Nuclear

EPRI: Low-dose radiation may not be as harmful as believed

19 November 2009– A new report from the Electric Power Research Institute (EPRI) said low-dose radiation levels might not be as harmful as previously reported.

The report, called the Evaluation of Updated Research on the Health Effects and Risks Associated with Low-Dose Ionizing Radiation, said the health effects of low levels of radiation among radiation workers, like those in nuclear power plants, have been predominantly based on effects seen at high levels of radiation. Radiation workers have generally not been exposed to more than 50 mSv (5 rem) of radiation since 1989, according to the report.

The EPRI research team reviewed more than 200 peer-reviewed publications as part of its report, including recent studies that were not included in previous reports. According to EPRI’s analysis, when low doses of radiation are delivered over a longer period of time, it is much less effective in producing biological changes compared to when the same dose is delivered in a short time period, meaning risks due to low dose rates may be over-estimated.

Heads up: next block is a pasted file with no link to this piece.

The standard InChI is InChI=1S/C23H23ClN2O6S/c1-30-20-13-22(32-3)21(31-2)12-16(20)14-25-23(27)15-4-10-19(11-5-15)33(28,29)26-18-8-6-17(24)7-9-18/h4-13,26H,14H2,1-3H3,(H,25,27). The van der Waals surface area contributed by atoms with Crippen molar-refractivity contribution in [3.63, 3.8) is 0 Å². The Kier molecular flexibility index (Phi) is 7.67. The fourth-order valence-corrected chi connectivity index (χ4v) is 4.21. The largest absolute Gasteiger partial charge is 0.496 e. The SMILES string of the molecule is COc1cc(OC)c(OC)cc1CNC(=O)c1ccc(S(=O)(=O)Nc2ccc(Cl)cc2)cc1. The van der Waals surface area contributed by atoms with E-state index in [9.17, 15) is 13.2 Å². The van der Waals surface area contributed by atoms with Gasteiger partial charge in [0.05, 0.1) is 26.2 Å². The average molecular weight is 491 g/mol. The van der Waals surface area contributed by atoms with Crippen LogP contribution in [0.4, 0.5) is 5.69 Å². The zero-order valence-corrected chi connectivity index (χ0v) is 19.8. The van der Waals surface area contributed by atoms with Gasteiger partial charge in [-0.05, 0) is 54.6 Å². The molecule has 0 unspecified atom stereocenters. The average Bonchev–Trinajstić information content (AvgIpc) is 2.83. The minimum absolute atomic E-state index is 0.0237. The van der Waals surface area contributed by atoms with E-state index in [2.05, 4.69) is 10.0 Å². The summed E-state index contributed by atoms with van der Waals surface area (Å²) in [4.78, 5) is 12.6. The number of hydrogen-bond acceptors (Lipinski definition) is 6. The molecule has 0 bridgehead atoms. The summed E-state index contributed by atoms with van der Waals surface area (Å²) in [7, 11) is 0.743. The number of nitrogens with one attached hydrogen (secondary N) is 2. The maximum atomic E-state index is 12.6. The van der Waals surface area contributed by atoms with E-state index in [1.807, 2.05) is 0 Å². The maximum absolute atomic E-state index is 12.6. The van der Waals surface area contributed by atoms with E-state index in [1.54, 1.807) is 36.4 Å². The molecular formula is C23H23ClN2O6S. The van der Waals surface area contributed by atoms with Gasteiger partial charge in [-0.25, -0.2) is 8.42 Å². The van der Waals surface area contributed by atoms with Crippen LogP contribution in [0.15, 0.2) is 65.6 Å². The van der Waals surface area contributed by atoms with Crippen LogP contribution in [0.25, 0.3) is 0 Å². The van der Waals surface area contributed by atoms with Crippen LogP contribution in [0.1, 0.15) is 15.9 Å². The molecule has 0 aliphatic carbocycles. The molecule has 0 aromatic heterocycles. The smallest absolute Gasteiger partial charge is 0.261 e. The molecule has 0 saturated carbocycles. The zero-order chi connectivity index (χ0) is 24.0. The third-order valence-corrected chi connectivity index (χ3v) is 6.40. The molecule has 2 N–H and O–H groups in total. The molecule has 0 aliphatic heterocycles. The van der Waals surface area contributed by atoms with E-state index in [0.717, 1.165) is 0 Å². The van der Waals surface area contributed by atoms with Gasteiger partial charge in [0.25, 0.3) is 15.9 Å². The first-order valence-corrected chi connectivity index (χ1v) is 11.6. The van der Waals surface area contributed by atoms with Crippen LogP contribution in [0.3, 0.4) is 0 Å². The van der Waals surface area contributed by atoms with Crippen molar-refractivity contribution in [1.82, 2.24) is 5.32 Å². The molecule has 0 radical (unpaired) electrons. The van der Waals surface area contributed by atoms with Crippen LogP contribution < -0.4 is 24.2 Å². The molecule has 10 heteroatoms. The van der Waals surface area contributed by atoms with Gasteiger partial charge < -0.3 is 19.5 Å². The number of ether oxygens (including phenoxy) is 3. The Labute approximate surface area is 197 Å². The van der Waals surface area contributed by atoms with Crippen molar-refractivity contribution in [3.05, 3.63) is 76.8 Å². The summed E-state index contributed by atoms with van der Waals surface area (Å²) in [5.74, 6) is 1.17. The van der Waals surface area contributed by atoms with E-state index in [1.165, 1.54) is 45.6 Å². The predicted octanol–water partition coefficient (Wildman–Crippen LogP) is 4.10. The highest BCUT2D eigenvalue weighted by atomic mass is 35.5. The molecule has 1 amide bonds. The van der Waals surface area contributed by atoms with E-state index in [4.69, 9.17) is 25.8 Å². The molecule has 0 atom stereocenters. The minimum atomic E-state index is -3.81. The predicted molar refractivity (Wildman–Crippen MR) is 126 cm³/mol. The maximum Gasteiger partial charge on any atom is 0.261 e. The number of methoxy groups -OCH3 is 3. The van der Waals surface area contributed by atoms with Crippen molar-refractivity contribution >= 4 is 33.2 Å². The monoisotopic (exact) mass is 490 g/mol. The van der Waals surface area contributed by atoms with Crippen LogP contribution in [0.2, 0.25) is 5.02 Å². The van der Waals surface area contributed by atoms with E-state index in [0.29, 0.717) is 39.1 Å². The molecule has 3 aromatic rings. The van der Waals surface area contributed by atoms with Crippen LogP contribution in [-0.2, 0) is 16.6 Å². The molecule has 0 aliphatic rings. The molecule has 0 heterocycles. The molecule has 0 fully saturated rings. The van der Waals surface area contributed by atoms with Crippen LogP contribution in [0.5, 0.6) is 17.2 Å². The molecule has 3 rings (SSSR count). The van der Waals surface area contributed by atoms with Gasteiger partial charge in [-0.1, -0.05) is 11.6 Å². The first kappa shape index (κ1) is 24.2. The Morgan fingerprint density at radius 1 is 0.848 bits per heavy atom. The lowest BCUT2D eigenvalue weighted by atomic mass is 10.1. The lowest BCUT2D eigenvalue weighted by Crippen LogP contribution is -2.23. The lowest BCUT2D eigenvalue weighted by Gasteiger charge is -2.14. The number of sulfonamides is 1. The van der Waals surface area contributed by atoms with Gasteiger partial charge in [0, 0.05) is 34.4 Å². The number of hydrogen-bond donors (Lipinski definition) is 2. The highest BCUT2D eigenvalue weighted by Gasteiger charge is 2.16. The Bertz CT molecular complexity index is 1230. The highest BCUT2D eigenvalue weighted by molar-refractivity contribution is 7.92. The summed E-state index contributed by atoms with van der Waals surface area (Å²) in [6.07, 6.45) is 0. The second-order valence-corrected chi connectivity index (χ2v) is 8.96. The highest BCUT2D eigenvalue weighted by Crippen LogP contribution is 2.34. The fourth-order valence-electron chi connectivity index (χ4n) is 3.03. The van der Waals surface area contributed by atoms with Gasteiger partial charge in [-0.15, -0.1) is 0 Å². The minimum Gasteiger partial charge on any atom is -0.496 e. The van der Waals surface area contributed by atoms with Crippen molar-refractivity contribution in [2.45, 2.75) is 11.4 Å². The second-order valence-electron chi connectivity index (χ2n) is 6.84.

Another conclusion is that individual radiation doses of less than 10 rem in a single exposure, similar to what many nuclear power plant workers are exposed to, are too small to allow detection of cancers caused by radiation compared to naturally-occurring cancers.

However, EPRI said more research needs to be done to accurately study the effects of low levels of radiation on human health in the nuclear power industry.
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